• Adding plenty of vegetables (34%)
  • Lowering fat content (32%)                
  • Reducing portion sizes (26%)
  • Grilling or baking (22%)
  • Using fresh ingredients (20%)
  • Lowering the calorie content (19%)

Says Camminga: “‘Seductive Nutrition’ is about balancing the health and appeal of your menus. Chefs can still cook their guests’ favourite dishes and just make them healthier. By using a leaner cut of meat and aromatic spices to flavour instead of lots of salt, the dish is just as tasty and satisfying, sounds delicious and is just a little bit healthier.”

Breaking down the barriers to healthy eating

In the 2011 World Menu Report: What’s in Your Food, Unilever Food solutions revealed that diners want more nutritional information on menus to help them make an informed healthy choice when eating out. This new report makes it clear that although diners want healthier alternatives on menus, more than two fifths (43%) of people admit a main drawback to them actually ordering a healthy option is that they believe that healthier dishes sound less tasty when described on a menu.

Aside from this obstacle, there appears to be a ‘Nutritional Knowledge Gap’ amongst consumers globally, as 75% were unable to identify the recommended daily allowance (RDA) of fat for men and women. This suggests that even though consumers want more nutritional information they don’t always understand how to interpret it in relation to their RDAs.

The report also highlights that another main issue preventing consumers from choosing the healthy option is that they are often perceived as less appealing to diners than those recognised more indulgent dishes. The report goes on to show that well over half (57%) of people agreed that the healthy option tends to be more expensive whilst 45% think they are less filling.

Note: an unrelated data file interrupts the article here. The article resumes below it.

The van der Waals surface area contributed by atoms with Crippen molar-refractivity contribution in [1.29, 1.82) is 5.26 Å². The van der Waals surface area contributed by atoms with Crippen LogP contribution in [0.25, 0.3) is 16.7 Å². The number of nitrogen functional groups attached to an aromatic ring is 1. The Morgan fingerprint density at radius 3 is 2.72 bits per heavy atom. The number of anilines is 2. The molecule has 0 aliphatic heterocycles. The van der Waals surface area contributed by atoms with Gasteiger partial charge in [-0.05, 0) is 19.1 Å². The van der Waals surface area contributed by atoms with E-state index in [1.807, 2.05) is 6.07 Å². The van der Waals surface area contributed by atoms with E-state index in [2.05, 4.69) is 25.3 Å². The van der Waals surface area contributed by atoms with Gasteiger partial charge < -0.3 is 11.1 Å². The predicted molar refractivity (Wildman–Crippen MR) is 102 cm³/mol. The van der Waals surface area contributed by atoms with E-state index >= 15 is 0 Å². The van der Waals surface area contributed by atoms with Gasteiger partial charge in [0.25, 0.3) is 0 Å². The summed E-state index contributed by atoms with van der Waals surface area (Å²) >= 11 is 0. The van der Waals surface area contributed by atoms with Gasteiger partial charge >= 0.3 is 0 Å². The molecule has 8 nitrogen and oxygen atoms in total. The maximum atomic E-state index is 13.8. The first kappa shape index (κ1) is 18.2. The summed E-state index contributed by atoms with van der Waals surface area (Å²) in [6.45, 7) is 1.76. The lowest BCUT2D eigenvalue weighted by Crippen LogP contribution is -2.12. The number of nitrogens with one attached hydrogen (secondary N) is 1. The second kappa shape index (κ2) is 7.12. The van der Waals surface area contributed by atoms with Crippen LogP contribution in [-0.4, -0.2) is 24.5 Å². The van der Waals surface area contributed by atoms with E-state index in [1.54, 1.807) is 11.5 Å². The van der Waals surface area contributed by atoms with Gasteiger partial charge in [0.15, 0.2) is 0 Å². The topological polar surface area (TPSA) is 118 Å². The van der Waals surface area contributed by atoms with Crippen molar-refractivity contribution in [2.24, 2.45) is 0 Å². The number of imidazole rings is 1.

With the power to implement a positive effect on their guests’ health, chefs and operators are perfectly placed to help consumers make healthier choices. And, to make it ever simpler for them to do this, Unilever Food Solutions has developed the ‘Seductive Nutrition’ Service for restaurateurs around the world with practical advice and guidance on how to do this. Instead of introducing brand new ‘healthy’ creations to their menus, chefs should focus on making small changes to their top-selling dishes. Food must still appeal to consumers emotionally as well as rationally, so chefs and operators must help their guests choose the slightly healthier option whilst still treating themselves. 

Alarming SA stats

Gaby Vreeken, President Marketing, Unilever Food Solutions, says:  “We believe that all of us in the food service industry have a responsibility to tackle the global obesity crisis.  The insights from this major new study show that the challenges of encouraging healthier diets can be addressed with small changes to existing menus.  In essence, it’s no more than a nudge to help guests choose a healthier option. Small steps can have an enormous impact on the health of diners across the world and help to tackle rising obesity levels.”